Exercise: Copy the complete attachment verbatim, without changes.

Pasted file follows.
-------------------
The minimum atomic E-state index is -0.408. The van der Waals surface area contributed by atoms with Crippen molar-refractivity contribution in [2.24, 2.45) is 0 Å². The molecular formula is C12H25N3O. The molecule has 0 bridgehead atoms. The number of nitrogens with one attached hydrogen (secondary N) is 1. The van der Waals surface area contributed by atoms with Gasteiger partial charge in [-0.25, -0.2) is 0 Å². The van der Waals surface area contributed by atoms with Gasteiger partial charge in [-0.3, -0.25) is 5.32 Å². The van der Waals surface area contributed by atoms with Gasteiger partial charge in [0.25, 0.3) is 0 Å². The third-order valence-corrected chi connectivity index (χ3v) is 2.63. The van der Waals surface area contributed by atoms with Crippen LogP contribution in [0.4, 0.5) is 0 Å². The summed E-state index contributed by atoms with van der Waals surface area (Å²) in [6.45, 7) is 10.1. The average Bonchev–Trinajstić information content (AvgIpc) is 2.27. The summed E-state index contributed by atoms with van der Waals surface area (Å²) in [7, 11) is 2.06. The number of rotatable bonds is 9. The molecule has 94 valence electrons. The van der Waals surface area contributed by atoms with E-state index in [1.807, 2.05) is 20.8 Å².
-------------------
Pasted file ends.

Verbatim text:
The minimum atomic E-state index is -0.408. The van der Waals surface area contributed by atoms with Crippen molar-refractivity contribution in [2.24, 2.45) is 0 Å². The molecular formula is C12H25N3O. The molecule has 0 bridgehead atoms. The number of nitrogens with one attached hydrogen (secondary N) is 1. The van der Waals surface area contributed by atoms with Gasteiger partial charge in [-0.25, -0.2) is 0 Å². The van der Waals surface area contributed by atoms with Gasteiger partial charge in [-0.3, -0.25) is 5.32 Å². The van der Waals surface area contributed by atoms with Gasteiger partial charge in [0.25, 0.3) is 0 Å². The third-order valence-corrected chi connectivity index (χ3v) is 2.63. The van der Waals surface area contributed by atoms with Crippen LogP contribution in [0.4, 0.5) is 0 Å². The summed E-state index contributed by atoms with van der Waals surface area (Å²) in [6.45, 7) is 10.1. The average Bonchev–Trinajstić information content (AvgIpc) is 2.27. The summed E-state index contributed by atoms with van der Waals surface area (Å²) in [7, 11) is 2.06. The number of rotatable bonds is 9. The molecule has 94 valence electrons. The van der Waals surface area contributed by atoms with E-state index in [1.807, 2.05) is 20.8 Å².